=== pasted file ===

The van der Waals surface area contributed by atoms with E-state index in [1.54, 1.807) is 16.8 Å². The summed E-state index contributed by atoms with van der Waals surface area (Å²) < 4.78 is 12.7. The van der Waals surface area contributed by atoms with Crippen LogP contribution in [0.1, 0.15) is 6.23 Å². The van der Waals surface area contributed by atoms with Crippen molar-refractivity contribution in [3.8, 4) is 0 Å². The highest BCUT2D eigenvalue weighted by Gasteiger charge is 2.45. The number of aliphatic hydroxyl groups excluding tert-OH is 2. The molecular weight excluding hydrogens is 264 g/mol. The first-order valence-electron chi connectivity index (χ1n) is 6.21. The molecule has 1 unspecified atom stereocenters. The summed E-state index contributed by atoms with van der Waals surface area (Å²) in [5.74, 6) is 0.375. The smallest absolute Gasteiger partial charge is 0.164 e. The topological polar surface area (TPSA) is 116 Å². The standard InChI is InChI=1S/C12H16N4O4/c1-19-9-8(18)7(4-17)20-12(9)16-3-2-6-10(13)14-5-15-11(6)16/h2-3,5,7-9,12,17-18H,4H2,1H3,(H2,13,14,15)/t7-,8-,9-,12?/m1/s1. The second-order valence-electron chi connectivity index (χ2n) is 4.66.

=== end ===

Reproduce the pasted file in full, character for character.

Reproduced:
The van der Waals surface area contributed by atoms with E-state index in [1.54, 1.807) is 16.8 Å². The summed E-state index contributed by atoms with van der Waals surface area (Å²) < 4.78 is 12.7. The van der Waals surface area contributed by atoms with Crippen LogP contribution in [0.1, 0.15) is 6.23 Å². The van der Waals surface area contributed by atoms with Crippen molar-refractivity contribution in [3.8, 4) is 0 Å². The highest BCUT2D eigenvalue weighted by Gasteiger charge is 2.45. The number of aliphatic hydroxyl groups excluding tert-OH is 2. The molecular weight excluding hydrogens is 264 g/mol. The first-order valence-electron chi connectivity index (χ1n) is 6.21. The molecule has 1 unspecified atom stereocenters. The summed E-state index contributed by atoms with van der Waals surface area (Å²) in [5.74, 6) is 0.375. The smallest absolute Gasteiger partial charge is 0.164 e. The topological polar surface area (TPSA) is 116 Å². The standard InChI is InChI=1S/C12H16N4O4/c1-19-9-8(18)7(4-17)20-12(9)16-3-2-6-10(13)14-5-15-11(6)16/h2-3,5,7-9,12,17-18H,4H2,1H3,(H2,13,14,15)/t7-,8-,9-,12?/m1/s1. The second-order valence-electron chi connectivity index (χ2n) is 4.66.